Since 2012, utilities have taken steps to improve grid resilience to severe hurricanes, such as (1) implementing storm hardening measures to enable the grid to better withstand the effects of hurricanes; (2) adopting technologies to enhance operational capacity and help quickly restore service following disruptions; and (3) participating in mutual aid programs with other utilities and training and planning exercises. For example, utilities have implemented storm hardening measures that include elevating facilities and constructing flood walls to protect against storm surges. Utilities have also adopted technologies that enhance communication capabilities and monitor systems to detect, locate, and repair sources of disruptions. However, these utilities reported challenges justifying grid resilience investments to obtain regulatory approval, and some utilities have limited resources to pursue such enhancements. Example of Hurricane Resilience Improvement: Elevated Substation Various federal agencies can provide funding for efforts to enhance grid resilience to hurricanes, including the Department of Agriculture (USDA) and the Federal Emergency Management Agency (FEMA). However, eligibility for most federal funding for grid resilience, including some USDA and FEMA funding, is limited to publicly owned utilities and state, tribal, and local governments. The Department of Energy (DOE) does not provide direct funding for grid resilience improvements, but it has efforts under way, including through its National Laboratories, to provide technical assistance and promote research and collaboration with utilities. DOE has also initiated preliminary efforts to develop tools for resilience planning, including resilience metrics and other tools such as a framework for planning, but DOE does not have a plan to guide these efforts. Without a plan to guide DOE efforts to develop tools for resilience planning, utilities may continue to face challenges justifying resilience investments. In addition, DOE lacks a formal mechanism to inform utilities about the efforts of its National Laboratories. Such a mechanism would help utilities leverage existing resources for improving grid resilience to hurricanes. Hurricanes pose significant threats to the electricity grid in some U.S. coastal areas and territories and are a leading cause of major power outages. In recent years, hurricanes have impacted millions of customers in these areas. Adoption of technologies and other measures could improve the resilience of the grid so that it is better able to withstand and rapidly recover from severe weather; this could help mitigate the effects of hurricanes. This report examines (1) measures utilities in selected states have adopted to enhance grid resilience following major hurricanes since 2012 and any challenges utilities face funding such measures; and (2) federal efforts to support the adoption of measures to enhance grid resilience to hurricanes and any opportunities that exist to improve these efforts. For this report, GAO assessed agency and industry actions; reviewed relevant reports, policies, and documents; and interviewed federal, industry, and local officials. GAO recommends that DOE (1) establish a plan to guide its efforts to develop tools for resilience planning, and (2) develop a mechanism to better inform utilities about grid resilience efforts at the National Laboratories. DOE agreed in principle with these recommendations, but its proposed actions do not fully address GAO's concerns. For more information, contact Frank Rusco at (202) 512-3841 or ruscof@gao.gov.
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  • Federal Oil and Gas Revenue: Actions Needed to Improve BLM’s Royalty Relief Policy
    In U.S GAO News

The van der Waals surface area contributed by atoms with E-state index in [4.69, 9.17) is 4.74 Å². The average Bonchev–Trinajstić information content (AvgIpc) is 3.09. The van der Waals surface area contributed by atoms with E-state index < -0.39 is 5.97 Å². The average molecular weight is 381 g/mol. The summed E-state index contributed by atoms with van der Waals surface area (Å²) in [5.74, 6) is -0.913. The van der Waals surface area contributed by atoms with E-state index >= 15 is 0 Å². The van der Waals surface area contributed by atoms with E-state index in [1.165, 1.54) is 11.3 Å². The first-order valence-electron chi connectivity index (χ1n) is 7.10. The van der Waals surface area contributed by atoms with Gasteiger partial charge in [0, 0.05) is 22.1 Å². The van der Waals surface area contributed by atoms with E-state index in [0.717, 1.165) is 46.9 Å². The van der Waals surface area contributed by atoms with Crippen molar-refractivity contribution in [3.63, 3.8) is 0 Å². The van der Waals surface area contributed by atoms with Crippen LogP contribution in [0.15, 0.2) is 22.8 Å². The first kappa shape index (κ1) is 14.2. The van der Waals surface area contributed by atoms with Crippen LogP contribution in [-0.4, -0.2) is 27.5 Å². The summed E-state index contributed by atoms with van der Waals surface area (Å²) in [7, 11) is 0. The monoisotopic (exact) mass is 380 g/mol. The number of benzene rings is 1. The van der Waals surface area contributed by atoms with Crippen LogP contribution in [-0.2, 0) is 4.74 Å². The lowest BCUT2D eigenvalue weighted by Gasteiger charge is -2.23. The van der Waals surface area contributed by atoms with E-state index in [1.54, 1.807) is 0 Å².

In reaction to falling domestic oil prices due to the COVID-19 pandemic, the Bureau of Land Management (BLM) developed a temporary policy in spring 2020 for oil and gas royalty relief. The policy aimed to prevent oil and gas wells from being shut down in way that could lead to permanent losses of recoverable oil and gas. During March through June 2020, BLM gave companies the opportunity to apply for a reduction in the royalty rates for certain oil and gas leases on federal lands. BLM approved reductions from 12.5 percent of total revenue on oil and gas sold from those leases to an average of less than 1 percent for a period of 60 days. However, BLM did not establish in advance that royalty relief was needed to keep applicants' wells operating, according to BLM officials. BLM also did not assess the extent to which the temporary policy kept oil and gas companies from shutting down their wells or the amount of royalty revenues forgone by the federal government. By evaluating the extent to which the policy met BLM's objective of preventing unrecoverable loss of oil and gas resources–and likely costs, such as forgone revenues—BLM could better inform its decisions about granting royalty relief that provides a fair return to the government, should the agency decide to consider such relief in the future. BLM officials told GAO that BLM state offices implementing the temporary policy for royalty relief made inconsistent decisions about approving applications for relief because the temporary policy did not supply sufficient detail to facilitate uniform decision-making. The officials added that their state offices did not have recent experience in processing applications for oil and gas royalty relief. Several of the officials had never received or processed royalty relief applications. In addition, GAO found that ongoing guidance for processing royalty relief decisions—within BLM's Fees, Rentals and Royalties Handbook , last revised in 1995—also does not contain sufficient instructions for approving royalty relief. For example, the handbook does not address whether to approve applications in cases where the lease would continue to be uneconomic, even after royalty relief. As a result, some companies that applied for royalty relief were treated differently, depending on how BLM officials in their state interpreted the policy and guidance. In particular, officials from two state offices told GAO they denied royalty relief to applicants because the applicants could not prove that royalty relief would enable their leases to operate profitably. However, two other state offices approved royalty relief in such cases. The fifth state office denied both of the applications it received for other reasons. BLM's existing royalty relief guidance did not address this issue, and BLM's temporary policy did not supply sufficient detail to facilitate uniform decision-making in these situations. BLM's directives manual states that BLM should provide BLM employees with authoritative instructions and information to implement BLM programs and support activities. Until BLM updates the royalty relief guidance, BLM cannot ensure that future relief decisions will be made efficiently and equitably across the states and provide a fair return to the federal government. BLM manages the federal government's onshore oil and gas program with the goals of facilitating safe and responsible energy development while providing a fair return for the American taxpayer. In April 2020, oil and gas producers faced financial challenges from a drop in demand for oil during the COVID-19 pandemic. If oil and gas prices decline, it places financial stress on oil and gas companies, thereby increasing bankruptcies and the risk of wells being shut down. BLM developed a temporary policy to provide oil and gas companies relief from royalties that they owe to the federal government when they sell oil and gas produced on federal lands. This testimony discusses (1) BLM's development of the temporary policy for royalty relief and what is known about the policy's effects, and (2) BLM's implementation of this policy across relevant states. To do this work, GAO reviewed BLM documents; analyzed royalty data; and interviewed BLM officials from headquarters and the five BLM state offices with jurisdiction over states that account for 94 percent of royalties from oil and gas production on federal lands. GAO is making two recommendations. BLM should (1) evaluate the effects of its temporary royalty relief policy and use the results to inform its ongoing royalty relief program, and (2) update its guidance to provide consistent policies for royalty relief.  For more information, contact Frank Rusco at (202) 512-3841 or ruscof@gao.gov.